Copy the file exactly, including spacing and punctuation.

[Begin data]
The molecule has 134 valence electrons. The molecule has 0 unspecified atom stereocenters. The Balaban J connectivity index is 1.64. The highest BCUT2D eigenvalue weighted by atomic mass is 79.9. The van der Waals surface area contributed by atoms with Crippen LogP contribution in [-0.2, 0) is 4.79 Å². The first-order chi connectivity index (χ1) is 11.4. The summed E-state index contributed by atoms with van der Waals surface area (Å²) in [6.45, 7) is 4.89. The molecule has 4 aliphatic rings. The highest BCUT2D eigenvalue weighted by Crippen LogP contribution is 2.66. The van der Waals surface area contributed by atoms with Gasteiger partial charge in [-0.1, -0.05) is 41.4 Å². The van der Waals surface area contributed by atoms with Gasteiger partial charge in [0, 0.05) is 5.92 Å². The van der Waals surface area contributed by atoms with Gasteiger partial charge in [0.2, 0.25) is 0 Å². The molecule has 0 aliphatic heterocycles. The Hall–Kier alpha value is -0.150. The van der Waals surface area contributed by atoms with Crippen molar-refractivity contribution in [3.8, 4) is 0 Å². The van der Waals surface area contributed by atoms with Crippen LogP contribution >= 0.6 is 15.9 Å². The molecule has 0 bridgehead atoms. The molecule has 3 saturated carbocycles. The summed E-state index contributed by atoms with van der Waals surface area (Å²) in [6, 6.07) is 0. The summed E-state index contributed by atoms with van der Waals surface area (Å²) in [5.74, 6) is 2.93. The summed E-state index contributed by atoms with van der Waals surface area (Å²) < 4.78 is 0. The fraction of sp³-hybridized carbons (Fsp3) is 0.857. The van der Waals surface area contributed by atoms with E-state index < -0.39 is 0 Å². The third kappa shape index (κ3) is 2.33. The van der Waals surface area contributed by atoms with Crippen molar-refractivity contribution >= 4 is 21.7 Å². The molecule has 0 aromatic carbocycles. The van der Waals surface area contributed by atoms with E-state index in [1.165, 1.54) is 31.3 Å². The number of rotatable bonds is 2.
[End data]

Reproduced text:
The molecule has 134 valence electrons. The molecule has 0 unspecified atom stereocenters. The Balaban J connectivity index is 1.64. The highest BCUT2D eigenvalue weighted by atomic mass is 79.9. The van der Waals surface area contributed by atoms with Crippen LogP contribution in [-0.2, 0) is 4.79 Å². The first-order chi connectivity index (χ1) is 11.4. The summed E-state index contributed by atoms with van der Waals surface area (Å²) in [6.45, 7) is 4.89. The molecule has 4 aliphatic rings. The highest BCUT2D eigenvalue weighted by Crippen LogP contribution is 2.66. The van der Waals surface area contributed by atoms with Gasteiger partial charge in [-0.1, -0.05) is 41.4 Å². The van der Waals surface area contributed by atoms with Gasteiger partial charge in [0, 0.05) is 5.92 Å². The van der Waals surface area contributed by atoms with Gasteiger partial charge in [0.2, 0.25) is 0 Å². The molecule has 0 aliphatic heterocycles. The Hall–Kier alpha value is -0.150. The van der Waals surface area contributed by atoms with Crippen molar-refractivity contribution in [3.8, 4) is 0 Å². The van der Waals surface area contributed by atoms with Crippen LogP contribution >= 0.6 is 15.9 Å². The molecule has 0 bridgehead atoms. The molecule has 3 saturated carbocycles. The summed E-state index contributed by atoms with van der Waals surface area (Å²) in [6, 6.07) is 0. The summed E-state index contributed by atoms with van der Waals surface area (Å²) in [5.74, 6) is 2.93. The summed E-state index contributed by atoms with van der Waals surface area (Å²) < 4.78 is 0. The fraction of sp³-hybridized carbons (Fsp3) is 0.857. The van der Waals surface area contributed by atoms with E-state index < -0.39 is 0 Å². The third kappa shape index (κ3) is 2.33. The van der Waals surface area contributed by atoms with Crippen molar-refractivity contribution >= 4 is 21.7 Å². The molecule has 0 aromatic carbocycles. The van der Waals surface area contributed by atoms with E-state index in [1.165, 1.54) is 31.3 Å². The number of rotatable bonds is 2.